"This does not deal with the issue of inspiration per se but is Borg's effort to retrieve the valid contribution of the Bible for contemporary times. I think he is very poor in grappling with the problematic portions of the Bible, but he does fashion a popularized interpretation of the Bible that will appeal to non-literalists. How he gets from there to here needs to be better articulated."
"A helpful survey and examination of the various approaches to the issue of Biblical inspiration and authority. A good book for understanding more clearly the issues involved in drawing one's own conclusion."
"An excellent collection of essays that elucidate the historical approaches to the issues by influential Christian theologians throughout the ages. From Origen, Aquinas, Luther to Barth, Frei and other more contemporary thinkers. Great for perspective."
"A great model of how to take a very problematic aspect of Biblical thought (vicarious, blood atonement) and by understanding the evolutionary progression of biblical revelation, develop it for a more relevant, contemporary understanding. His last chapter is excellent on an evolutionary sense of progressive revelation and why this would oddly be on this list."
"There are "600 hundred passages of explicit violence in the Hebrew Bible, 1,000 verses where God's own violent actions of punishment are described. 100 passages where Yahweh expressly commands others to kill people, and several stories where God irrationally kills or tries to kill for no apparent reason." Pallmeyer candidly asks does the Bible always get it right?!"
"For a discussion of the problematically ethical OT passages, this is another recommended resource to read with Stark above. Seibert attempts to be a bit more conciliatory with these types of passages then Stark but both attempt to "rescue" the abiding value of the Bible for the discerning faith reader."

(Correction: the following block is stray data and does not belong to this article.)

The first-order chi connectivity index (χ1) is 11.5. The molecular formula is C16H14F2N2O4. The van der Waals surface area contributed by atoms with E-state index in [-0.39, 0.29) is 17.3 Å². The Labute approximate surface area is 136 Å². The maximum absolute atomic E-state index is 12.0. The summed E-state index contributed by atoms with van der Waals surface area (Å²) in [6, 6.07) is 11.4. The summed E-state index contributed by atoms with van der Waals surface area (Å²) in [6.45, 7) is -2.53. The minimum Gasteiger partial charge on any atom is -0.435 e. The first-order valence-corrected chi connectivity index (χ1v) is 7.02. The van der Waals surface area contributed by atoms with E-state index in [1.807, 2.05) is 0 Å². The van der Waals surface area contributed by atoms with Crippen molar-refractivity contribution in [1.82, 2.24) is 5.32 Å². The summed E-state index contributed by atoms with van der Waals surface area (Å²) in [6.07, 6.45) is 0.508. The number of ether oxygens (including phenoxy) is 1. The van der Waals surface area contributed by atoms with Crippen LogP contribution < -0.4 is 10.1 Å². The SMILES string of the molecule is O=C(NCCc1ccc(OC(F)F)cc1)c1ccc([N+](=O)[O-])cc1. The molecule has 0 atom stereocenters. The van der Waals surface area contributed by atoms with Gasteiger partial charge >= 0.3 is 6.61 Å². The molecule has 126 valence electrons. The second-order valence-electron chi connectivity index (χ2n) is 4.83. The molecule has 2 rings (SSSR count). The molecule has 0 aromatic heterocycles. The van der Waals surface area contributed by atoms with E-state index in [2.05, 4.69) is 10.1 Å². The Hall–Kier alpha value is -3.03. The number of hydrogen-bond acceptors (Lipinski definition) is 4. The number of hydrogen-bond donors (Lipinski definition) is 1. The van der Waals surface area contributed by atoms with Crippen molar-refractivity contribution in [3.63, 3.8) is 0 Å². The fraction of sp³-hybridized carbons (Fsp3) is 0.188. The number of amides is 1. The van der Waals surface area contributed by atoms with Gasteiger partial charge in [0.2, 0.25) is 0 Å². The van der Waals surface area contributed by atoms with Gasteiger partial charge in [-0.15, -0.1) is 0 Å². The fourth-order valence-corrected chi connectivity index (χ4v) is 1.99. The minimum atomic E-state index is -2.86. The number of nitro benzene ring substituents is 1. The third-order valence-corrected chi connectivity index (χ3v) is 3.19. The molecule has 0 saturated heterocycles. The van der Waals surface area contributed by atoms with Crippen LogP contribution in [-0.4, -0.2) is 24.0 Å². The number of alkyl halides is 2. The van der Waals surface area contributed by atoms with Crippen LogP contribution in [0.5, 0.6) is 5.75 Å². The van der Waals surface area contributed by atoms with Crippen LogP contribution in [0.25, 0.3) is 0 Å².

"Ehrman utilizes textual criticism to make a case that there were many scribal errors and distortions that made their way into our present day Bible. For a conservative rebuttal see: "Misquoting Truth: A Guide to the Fallacies of Bart Ehrman's "Misquoting Jesus" by Timothy Paul Jones"
"Perhaps a part II to Misquoting Jesus. Ehrman writes well and distills modern scholarship understandably enough for the general reader. See how modern scholarship has challenged many of the conservative assumptions of the infallibility of the gospel writers."
"A very well written book for the general reader that details the "documentary hypothesis" of the Hebrew Bible that evidences the human side of the shaping of the Bible. What does that mean in this context? That the Bible is an amalgam of divine and human influences that we can never decisively separate because they are essentially seamless."
"Thought the NT was essentially consistent and unified throughout the various books and authors without any essential contradictions? Read this seminal work to challenge that position. But Dunn as an evangelical also sees overriding unity."
"Callahan makes the case that much of the Bible's eschatology and prophecy is just plain mistaken. E.G. many of the NT writers claimed that Christ's 2nd coming was imminent within their life time and it never came to happen. Though TC is not a Christian, many NT scholars endorse a similar position."
"Fitzmeyer, a world class NT scholar, concludes that the many "messianic" OT passages the NT writers used as pointing to Christ could not in any plain sense of meaning be seen as legitimating that claim."
"Sadly, texts from the Bible, literally interpreted, have fueled depraved acts of violence, racism and murder. Get a glimpse of the historical examples. Can't we own up to the fact that our religious texts (the Hebrew Bible, NT, Koran) contain anomalies that frankly should be acknowledged and renounced?"
"I end with a few works by debunking enthusiasts who feel the Bible is great target practice for demonstrating absurdity and hypocrisy. These are definitely a mixed bag but worth a perusal. After all, who is going to point out the Bible's inconsistencies? Josh McDowell or Gleason Archer?"
"Again, a very mixed bag and some of it just plain overblown. Yet this has some validity to consider in the bigger picture. There remains to be produced a work in this genre that is fully abreast with current biblical scholarship and still offers a nuanced and constrained subversive critique."
"One of the better books by the growing legion of neo-atheists. This is a compilation of essays by many contributors, many of whom discuss irreconcilable problems with the Bible. I imagine this genre of writing will rapidly increase in the near future."
"An intriguing book by a biblical scholar who writes that the Bible is largely irrelevant to a modern world. Nuts? I think not completely. Modern notions of democracy, womans rights, anti-slavery etc. etc. are not found in the Bible. So do we give them up in fidelity to Biblical authority? Then maybe militant Islam makes sense!"